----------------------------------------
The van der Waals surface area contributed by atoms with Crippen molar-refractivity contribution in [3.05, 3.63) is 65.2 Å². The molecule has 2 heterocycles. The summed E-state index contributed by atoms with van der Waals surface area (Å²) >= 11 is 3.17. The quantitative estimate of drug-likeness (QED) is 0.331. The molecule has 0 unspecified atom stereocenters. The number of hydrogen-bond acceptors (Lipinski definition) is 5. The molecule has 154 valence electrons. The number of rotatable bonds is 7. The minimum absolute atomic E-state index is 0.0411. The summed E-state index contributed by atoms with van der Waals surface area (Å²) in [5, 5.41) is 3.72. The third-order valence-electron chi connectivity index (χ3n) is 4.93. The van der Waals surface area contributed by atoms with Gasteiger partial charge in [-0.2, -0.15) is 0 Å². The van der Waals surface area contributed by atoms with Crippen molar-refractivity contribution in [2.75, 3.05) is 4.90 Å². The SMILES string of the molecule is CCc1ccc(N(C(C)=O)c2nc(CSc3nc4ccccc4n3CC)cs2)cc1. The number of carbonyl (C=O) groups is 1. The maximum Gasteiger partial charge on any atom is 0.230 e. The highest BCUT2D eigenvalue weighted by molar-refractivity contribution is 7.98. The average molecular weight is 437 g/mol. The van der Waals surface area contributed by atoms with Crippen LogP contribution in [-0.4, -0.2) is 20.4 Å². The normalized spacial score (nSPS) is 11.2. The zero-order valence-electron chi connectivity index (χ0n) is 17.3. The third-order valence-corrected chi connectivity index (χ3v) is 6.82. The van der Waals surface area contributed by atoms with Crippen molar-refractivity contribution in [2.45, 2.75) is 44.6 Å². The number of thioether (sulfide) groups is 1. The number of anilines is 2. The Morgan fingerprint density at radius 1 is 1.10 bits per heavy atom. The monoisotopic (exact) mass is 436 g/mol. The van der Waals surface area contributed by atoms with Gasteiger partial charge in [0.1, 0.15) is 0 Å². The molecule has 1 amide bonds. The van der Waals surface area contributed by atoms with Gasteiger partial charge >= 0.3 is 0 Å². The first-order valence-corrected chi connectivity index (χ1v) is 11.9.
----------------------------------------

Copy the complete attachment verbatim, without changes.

The van der Waals surface area contributed by atoms with Crippen molar-refractivity contribution in [3.05, 3.63) is 65.2 Å². The molecule has 2 heterocycles. The summed E-state index contributed by atoms with van der Waals surface area (Å²) >= 11 is 3.17. The quantitative estimate of drug-likeness (QED) is 0.331. The molecule has 0 unspecified atom stereocenters. The number of hydrogen-bond acceptors (Lipinski definition) is 5. The molecule has 154 valence electrons. The number of rotatable bonds is 7. The minimum absolute atomic E-state index is 0.0411. The summed E-state index contributed by atoms with van der Waals surface area (Å²) in [5, 5.41) is 3.72. The third-order valence-electron chi connectivity index (χ3n) is 4.93. The van der Waals surface area contributed by atoms with Gasteiger partial charge in [-0.2, -0.15) is 0 Å². The van der Waals surface area contributed by atoms with Crippen molar-refractivity contribution in [2.75, 3.05) is 4.90 Å². The SMILES string of the molecule is CCc1ccc(N(C(C)=O)c2nc(CSc3nc4ccccc4n3CC)cs2)cc1. The number of carbonyl (C=O) groups is 1. The maximum Gasteiger partial charge on any atom is 0.230 e. The highest BCUT2D eigenvalue weighted by molar-refractivity contribution is 7.98. The average molecular weight is 437 g/mol. The van der Waals surface area contributed by atoms with Crippen LogP contribution in [-0.4, -0.2) is 20.4 Å². The normalized spacial score (nSPS) is 11.2. The zero-order valence-electron chi connectivity index (χ0n) is 17.3. The third-order valence-corrected chi connectivity index (χ3v) is 6.82. The van der Waals surface area contributed by atoms with Crippen molar-refractivity contribution in [2.45, 2.75) is 44.6 Å². The number of thioether (sulfide) groups is 1. The number of anilines is 2. The Morgan fingerprint density at radius 1 is 1.10 bits per heavy atom. The monoisotopic (exact) mass is 436 g/mol. The van der Waals surface area contributed by atoms with Gasteiger partial charge in [0.1, 0.15) is 0 Å². The molecule has 1 amide bonds. The van der Waals surface area contributed by atoms with Gasteiger partial charge >= 0.3 is 0 Å². The first-order valence-corrected chi connectivity index (χ1v) is 11.9.